Models for rainfall
From exploratory analyses, existing literature and considerations of interpretational difficulty with very long lags, we considered lags (delays in effect) of up to 16 weeks for rainfall. In the initial analyses designed to identify the broad shape of any association, we fitted natural cubic splines (3 df)10 to (i) the average rainfall over lags 0–16 and (ii) the average over 0–8 weeks and 9–16 weeks, as separate splines simultaneously included in the model. We also included temperature as a natural cubic spline (3 df) in all models to control confounding, with lag 0–4 weeks, following expectation from published work.3,8,11 Because initial analyses suggested a broad ‘U’ shape, we then fitted a double-thresholds model, comprising linear terms for rainfall above and below ‘high’ and ‘low’ thresholds, respectively, with no association (i.e. flat) in between.12 Guided by the spline analysis the low and high rainfall terms were based on the 0–16 and 0–8 week average, respectively. The thresholds were estimated by maximum likelihood. An increase or decrease in the number of cases that were associated with a 10 mm increase or decrease in a given measure of rainfall, estimated as coefficients from the regression model, was reported as percentage change.
With the simple thresholds model we then examined lag effects in more detail, by fitting linear unconstrained distributed lag models, comprising terms for low and high rainfall at each lag up to the previous 16 weeks.12 The simple linear-thresholds model also allowed investigation of the modification of rainfall effects by patient characteristics (e.g. socio-economic status), by fitting the models separately to incidence series according to their characteristics.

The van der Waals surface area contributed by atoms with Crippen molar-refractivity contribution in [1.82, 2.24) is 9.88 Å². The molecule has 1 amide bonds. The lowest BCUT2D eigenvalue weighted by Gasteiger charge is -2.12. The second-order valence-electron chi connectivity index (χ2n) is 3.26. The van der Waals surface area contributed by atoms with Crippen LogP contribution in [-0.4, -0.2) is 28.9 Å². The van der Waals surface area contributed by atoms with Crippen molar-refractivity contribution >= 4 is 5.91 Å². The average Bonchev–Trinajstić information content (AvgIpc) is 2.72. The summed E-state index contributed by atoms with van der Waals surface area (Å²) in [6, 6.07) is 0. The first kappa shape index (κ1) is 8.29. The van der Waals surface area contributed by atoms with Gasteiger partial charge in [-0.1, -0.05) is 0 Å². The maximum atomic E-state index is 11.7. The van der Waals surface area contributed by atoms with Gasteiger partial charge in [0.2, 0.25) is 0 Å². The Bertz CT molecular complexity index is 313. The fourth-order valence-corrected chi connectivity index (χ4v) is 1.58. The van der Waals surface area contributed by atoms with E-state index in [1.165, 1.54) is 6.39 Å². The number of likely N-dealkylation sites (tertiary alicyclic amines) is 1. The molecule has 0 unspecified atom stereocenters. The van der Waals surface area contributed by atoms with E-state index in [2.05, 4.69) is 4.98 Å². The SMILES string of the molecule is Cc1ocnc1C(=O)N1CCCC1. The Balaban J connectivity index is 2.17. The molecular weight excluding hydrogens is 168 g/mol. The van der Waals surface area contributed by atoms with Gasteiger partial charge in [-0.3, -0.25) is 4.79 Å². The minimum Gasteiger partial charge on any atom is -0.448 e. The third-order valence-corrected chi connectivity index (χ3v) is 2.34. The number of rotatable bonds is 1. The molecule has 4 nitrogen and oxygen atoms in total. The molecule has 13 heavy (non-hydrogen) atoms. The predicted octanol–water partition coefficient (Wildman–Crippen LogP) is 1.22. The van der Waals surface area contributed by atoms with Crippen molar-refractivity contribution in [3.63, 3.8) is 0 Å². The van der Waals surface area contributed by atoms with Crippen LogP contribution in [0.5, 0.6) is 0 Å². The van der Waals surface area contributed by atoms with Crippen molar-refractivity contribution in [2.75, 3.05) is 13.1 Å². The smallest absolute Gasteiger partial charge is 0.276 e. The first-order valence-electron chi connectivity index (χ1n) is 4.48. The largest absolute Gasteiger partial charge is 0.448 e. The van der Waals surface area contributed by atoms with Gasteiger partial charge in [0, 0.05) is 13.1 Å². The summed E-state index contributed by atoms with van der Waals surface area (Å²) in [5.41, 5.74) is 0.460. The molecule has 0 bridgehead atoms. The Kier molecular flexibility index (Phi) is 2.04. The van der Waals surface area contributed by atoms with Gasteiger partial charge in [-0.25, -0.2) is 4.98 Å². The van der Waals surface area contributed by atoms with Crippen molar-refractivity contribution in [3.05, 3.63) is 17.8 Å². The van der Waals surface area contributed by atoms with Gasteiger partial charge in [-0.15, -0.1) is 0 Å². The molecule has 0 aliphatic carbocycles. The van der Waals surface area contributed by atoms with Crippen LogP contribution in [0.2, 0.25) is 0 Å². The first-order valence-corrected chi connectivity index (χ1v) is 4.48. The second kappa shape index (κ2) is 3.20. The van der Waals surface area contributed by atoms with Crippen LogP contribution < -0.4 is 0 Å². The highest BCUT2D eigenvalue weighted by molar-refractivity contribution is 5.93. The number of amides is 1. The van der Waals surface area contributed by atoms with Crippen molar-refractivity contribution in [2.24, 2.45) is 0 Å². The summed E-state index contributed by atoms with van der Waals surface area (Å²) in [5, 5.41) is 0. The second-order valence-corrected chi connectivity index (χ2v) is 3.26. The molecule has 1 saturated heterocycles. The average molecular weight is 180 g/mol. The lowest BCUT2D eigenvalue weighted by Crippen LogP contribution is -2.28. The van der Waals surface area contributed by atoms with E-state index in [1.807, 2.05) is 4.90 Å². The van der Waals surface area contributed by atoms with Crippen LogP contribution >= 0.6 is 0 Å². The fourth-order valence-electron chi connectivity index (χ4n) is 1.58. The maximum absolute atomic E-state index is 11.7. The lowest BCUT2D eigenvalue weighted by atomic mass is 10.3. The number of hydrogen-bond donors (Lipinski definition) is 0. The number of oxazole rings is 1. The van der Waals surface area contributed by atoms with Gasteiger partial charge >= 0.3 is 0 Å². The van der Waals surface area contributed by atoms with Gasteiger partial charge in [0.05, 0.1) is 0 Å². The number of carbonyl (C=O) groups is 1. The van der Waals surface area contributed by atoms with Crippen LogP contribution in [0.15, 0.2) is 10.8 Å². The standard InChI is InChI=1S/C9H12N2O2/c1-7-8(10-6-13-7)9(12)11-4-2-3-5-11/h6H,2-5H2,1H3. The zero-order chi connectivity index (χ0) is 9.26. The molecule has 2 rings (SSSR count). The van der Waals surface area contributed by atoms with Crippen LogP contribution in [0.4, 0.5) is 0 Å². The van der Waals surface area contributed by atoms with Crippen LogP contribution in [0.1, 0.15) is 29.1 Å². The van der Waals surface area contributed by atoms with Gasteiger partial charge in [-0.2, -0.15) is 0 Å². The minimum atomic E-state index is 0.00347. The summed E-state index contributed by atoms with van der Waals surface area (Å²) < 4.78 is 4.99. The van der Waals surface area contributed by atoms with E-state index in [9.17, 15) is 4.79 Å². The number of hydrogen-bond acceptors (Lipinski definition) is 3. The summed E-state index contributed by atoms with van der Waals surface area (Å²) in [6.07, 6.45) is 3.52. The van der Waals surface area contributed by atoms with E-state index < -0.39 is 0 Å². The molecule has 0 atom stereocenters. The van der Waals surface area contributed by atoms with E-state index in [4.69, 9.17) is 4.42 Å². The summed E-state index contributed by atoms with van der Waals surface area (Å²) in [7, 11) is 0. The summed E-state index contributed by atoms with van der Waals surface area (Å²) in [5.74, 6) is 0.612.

Models for temperature
Delayed effects of temperature on diarrhoea due to some pathogens, have been known to be approximately 1 month,3,8,11 so we considered lags of up to 4 weeks for temperature. Rainfall terms with natural cubic spline (3 df) were included in all models to control confounding of rainfall over lags 0–8 and 9–16 weeks. Because a smooth relationship using natural cubic splines (3 df) suggested a log-linear association through the whole range of temperature, we fitted simple linear models. Detailed lag effects were examined by fitting linear unconstrained distributed lag models comprising terms for temperature at each lag up to previous 4 weeks.12 We also investigated the modification of temperature effects by patient characteristics, by the same methods with models for rainfall.
The same analyses were conducted for non-cholera diarrhoea without the inclusion of rotavirus because its seasonality differs from the rest of the pathogens. Sensitivity of estimates to the degree of seasonal control (3 and 12 harmonics) was also examined. All statistical analyses were carried out using Stata 9.0 (Stata Corporation, College Station, TX, USA).